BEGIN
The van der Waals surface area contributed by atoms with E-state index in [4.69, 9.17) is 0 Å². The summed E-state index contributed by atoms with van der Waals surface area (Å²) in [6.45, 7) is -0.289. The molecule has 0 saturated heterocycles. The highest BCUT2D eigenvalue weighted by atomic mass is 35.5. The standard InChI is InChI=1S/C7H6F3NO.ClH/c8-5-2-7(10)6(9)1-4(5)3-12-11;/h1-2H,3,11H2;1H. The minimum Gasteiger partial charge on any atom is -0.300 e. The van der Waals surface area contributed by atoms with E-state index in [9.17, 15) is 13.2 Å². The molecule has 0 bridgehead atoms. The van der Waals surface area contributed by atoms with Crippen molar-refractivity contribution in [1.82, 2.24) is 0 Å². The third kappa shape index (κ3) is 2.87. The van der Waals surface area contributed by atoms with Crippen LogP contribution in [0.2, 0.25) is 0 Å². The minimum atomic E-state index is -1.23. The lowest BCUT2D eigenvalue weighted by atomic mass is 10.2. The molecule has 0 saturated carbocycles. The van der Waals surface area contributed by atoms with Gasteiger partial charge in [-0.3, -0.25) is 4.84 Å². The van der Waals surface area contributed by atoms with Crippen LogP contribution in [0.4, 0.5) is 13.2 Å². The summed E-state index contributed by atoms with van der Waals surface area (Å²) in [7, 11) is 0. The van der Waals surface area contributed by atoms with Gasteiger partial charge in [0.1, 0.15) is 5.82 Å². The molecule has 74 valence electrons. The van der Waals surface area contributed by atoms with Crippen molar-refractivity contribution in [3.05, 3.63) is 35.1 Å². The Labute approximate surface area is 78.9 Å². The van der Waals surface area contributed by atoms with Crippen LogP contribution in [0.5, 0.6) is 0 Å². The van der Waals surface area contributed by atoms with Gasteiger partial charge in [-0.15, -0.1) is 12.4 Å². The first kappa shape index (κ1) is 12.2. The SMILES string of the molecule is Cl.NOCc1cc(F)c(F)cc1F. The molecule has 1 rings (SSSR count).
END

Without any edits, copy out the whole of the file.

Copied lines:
The van der Waals surface area contributed by atoms with E-state index in [4.69, 9.17) is 0 Å². The summed E-state index contributed by atoms with van der Waals surface area (Å²) in [6.45, 7) is -0.289. The molecule has 0 saturated heterocycles. The highest BCUT2D eigenvalue weighted by atomic mass is 35.5. The standard InChI is InChI=1S/C7H6F3NO.ClH/c8-5-2-7(10)6(9)1-4(5)3-12-11;/h1-2H,3,11H2;1H. The minimum Gasteiger partial charge on any atom is -0.300 e. The van der Waals surface area contributed by atoms with E-state index in [9.17, 15) is 13.2 Å². The molecule has 0 bridgehead atoms. The van der Waals surface area contributed by atoms with Crippen molar-refractivity contribution in [1.82, 2.24) is 0 Å². The third kappa shape index (κ3) is 2.87. The van der Waals surface area contributed by atoms with Crippen LogP contribution in [0.2, 0.25) is 0 Å². The minimum atomic E-state index is -1.23. The lowest BCUT2D eigenvalue weighted by atomic mass is 10.2. The molecule has 0 saturated carbocycles. The van der Waals surface area contributed by atoms with Gasteiger partial charge in [-0.3, -0.25) is 4.84 Å². The van der Waals surface area contributed by atoms with Crippen LogP contribution in [0.4, 0.5) is 13.2 Å². The summed E-state index contributed by atoms with van der Waals surface area (Å²) in [7, 11) is 0. The van der Waals surface area contributed by atoms with Gasteiger partial charge in [0.1, 0.15) is 5.82 Å². The molecule has 74 valence electrons. The van der Waals surface area contributed by atoms with Crippen molar-refractivity contribution in [3.05, 3.63) is 35.1 Å². The Labute approximate surface area is 78.9 Å². The van der Waals surface area contributed by atoms with Crippen LogP contribution in [0.5, 0.6) is 0 Å². The van der Waals surface area contributed by atoms with Gasteiger partial charge in [-0.15, -0.1) is 12.4 Å². The first kappa shape index (κ1) is 12.2. The SMILES string of the molecule is Cl.NOCc1cc(F)c(F)cc1F. The molecule has 1 rings (SSSR count).